These technologies can be connected to IMDEXHUB-IQ™ – a cloud-based web portal that collects, stores and provides critical operational data. This data is protected through a validated chain of custody and a secure database, accessible from any internet connection to smart phone, tablet or PC, according to IMDEX.

Social licence to operate

According to IMDEX, the notion of licence to operate is evolving, with society expecting more from organisations.

“Once, companies in the minerals and resources sector focused primarily on ensuring compliant operations,” IMDEX said. “Today, compliance is just ‘step-one’… the minimum standard.”

The company added: “External stakeholders are scrutinising companies more than ever; how an organisation is managing environmental responsibilities and the health and safety of their workforce. They are insisting on local content and strong community investment; ensuring there’s support for local indigenous communities and that a company is committed to addressing climate change.”

The effective management of these requirements ensures the community will have confidence in an organisation, granting their social licence because they trust the company.

Earning trust and confidence is seeing a shift in how organisations structure the management of community stakeholders, according to IMDEX.

IMDEX said it will include additional economic, environmental and social impacts of its activities in its 2020 annual report, with the aim of preparing a sustainability report in accordance with Global Reporting Initiative standards within three years.

Dr Carey said IMDEX already had a suite of products and services that supported the sustainable operation of mining industry stakeholders.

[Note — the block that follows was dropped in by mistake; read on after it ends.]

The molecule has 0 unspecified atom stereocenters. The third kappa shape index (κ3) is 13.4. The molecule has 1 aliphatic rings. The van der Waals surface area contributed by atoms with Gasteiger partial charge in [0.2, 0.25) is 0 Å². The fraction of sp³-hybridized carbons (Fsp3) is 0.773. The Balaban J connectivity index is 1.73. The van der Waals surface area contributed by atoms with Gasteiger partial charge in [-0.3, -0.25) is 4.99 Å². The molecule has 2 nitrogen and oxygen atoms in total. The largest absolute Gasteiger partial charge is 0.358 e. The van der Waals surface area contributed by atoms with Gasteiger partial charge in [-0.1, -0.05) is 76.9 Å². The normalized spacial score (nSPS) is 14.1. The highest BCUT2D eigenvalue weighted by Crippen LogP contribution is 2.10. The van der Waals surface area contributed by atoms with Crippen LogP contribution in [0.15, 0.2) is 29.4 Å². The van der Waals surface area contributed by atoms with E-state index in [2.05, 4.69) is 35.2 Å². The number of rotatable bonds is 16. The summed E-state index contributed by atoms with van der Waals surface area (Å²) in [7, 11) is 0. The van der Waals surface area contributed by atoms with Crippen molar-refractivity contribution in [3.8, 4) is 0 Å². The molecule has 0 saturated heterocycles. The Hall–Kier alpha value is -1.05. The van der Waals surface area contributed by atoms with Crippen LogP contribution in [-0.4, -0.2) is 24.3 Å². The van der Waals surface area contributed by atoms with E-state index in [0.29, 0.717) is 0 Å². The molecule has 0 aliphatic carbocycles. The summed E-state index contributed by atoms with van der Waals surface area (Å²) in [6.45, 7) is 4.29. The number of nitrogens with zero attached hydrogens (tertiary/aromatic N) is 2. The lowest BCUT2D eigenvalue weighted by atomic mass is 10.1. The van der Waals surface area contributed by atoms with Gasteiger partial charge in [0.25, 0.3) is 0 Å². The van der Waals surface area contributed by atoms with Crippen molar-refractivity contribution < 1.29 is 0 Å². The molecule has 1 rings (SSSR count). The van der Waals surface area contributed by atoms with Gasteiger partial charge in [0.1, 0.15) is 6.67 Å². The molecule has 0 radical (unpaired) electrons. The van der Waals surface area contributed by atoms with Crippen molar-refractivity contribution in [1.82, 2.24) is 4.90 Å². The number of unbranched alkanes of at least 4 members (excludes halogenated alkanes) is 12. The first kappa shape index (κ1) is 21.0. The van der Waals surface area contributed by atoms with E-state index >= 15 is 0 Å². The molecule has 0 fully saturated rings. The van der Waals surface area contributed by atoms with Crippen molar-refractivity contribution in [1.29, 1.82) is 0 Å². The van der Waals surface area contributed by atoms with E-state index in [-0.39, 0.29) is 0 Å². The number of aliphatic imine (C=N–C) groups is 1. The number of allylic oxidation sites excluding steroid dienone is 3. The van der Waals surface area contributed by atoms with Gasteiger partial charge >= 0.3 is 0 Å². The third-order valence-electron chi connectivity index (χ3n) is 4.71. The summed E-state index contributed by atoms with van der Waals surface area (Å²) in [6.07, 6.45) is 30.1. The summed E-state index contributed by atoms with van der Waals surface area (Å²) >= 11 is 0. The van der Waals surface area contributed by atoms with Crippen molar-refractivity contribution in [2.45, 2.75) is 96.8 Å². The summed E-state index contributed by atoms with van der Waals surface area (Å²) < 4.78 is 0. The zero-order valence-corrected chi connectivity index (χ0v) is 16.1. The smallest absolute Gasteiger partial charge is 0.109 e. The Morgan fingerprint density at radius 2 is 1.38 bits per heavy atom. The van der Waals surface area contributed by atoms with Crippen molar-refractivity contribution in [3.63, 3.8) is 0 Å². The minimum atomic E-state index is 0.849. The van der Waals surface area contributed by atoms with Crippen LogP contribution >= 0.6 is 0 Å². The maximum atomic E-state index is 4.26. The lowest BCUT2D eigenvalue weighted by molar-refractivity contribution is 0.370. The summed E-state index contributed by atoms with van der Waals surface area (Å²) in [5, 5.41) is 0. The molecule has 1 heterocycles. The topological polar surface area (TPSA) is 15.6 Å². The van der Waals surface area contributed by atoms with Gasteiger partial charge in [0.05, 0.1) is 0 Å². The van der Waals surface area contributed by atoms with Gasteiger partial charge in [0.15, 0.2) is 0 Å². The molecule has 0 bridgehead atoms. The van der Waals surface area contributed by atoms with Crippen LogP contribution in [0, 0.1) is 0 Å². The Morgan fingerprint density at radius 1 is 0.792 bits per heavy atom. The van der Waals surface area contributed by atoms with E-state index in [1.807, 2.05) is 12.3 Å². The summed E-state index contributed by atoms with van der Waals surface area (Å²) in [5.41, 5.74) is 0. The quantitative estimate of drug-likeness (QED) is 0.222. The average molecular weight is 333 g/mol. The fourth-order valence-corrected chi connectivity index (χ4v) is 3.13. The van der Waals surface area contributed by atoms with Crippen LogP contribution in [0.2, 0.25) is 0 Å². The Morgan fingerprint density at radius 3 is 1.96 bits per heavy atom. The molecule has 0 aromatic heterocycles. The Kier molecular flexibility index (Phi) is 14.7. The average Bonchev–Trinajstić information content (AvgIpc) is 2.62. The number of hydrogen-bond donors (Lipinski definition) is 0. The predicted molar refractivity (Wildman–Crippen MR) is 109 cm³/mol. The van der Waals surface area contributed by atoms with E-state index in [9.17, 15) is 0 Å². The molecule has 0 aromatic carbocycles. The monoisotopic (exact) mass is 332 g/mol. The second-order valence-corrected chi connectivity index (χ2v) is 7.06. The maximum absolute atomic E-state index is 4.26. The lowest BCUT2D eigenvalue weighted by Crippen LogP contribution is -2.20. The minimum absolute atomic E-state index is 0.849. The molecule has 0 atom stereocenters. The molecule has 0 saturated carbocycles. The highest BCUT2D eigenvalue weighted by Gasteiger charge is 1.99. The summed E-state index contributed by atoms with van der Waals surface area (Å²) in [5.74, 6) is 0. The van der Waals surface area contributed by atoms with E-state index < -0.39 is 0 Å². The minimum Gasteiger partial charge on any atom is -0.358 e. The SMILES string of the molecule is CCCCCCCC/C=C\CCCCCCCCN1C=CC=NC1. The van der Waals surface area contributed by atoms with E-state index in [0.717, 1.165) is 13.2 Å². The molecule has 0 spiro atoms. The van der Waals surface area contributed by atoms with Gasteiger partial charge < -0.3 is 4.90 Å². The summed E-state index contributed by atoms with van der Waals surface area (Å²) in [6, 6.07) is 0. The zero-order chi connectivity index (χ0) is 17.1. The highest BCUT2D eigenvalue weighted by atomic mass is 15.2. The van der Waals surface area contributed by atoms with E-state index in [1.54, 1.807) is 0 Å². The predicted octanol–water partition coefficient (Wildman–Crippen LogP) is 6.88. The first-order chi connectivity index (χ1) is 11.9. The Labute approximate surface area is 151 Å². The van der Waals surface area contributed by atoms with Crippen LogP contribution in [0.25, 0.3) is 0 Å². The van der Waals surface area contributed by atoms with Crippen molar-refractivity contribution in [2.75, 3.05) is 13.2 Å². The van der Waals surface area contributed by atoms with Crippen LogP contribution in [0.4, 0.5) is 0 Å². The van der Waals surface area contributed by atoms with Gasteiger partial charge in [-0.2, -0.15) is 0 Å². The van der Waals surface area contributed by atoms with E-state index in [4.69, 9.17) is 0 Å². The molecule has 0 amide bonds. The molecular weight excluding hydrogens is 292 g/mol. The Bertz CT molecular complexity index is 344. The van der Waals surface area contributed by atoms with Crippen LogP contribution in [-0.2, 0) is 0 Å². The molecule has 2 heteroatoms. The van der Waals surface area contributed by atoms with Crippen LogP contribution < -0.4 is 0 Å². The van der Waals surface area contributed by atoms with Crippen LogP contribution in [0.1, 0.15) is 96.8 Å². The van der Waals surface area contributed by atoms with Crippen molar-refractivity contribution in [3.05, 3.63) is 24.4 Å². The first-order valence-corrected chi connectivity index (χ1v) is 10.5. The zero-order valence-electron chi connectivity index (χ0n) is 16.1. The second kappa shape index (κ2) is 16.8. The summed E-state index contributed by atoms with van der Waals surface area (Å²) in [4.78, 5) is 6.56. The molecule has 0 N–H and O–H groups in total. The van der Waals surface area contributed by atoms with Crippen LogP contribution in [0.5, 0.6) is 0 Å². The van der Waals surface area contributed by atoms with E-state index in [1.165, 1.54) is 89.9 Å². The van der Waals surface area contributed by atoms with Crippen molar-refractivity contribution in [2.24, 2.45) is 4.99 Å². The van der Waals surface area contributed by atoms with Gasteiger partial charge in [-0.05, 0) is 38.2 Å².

“Our technologies improve productivity by providing information that affects decisions throughout the life of the mine, but they also have sustainability and environmental benefits,” Dr Carey said.

“The technologies enable clients to understand material properties accurately at a finer scale, and in real-time, enabling them to mine with less waste and process ore more effectively.

“Improved precision in exploration, drilling programs and mining means a reduction in waste. Things like our Solids Removal Units and BOS tool means reducing the use of water during the drilling and the size of the footprint disturbed during drilling.”

Avoiding hit and miss drilling programs

As mining companies go further afield and explore under cover to replace diminished reserves, deep directional drilling on existing sites is increasingly becoming part of their campaigns, according to IMDEX.

There is plenty to consider before embarking on a drilling program, including traps in chasing the cheapest price if it fails to deliver, by not hitting the target.

IMDEX Global Lead, Directional Drilling, Kelvin Brown, and General Manager, Product Development, Dr Michelle Carey, discussed the issues in a recent webinar, ‘Directional Drilling: Strategies and technologies to stay on target and not blow your budget’.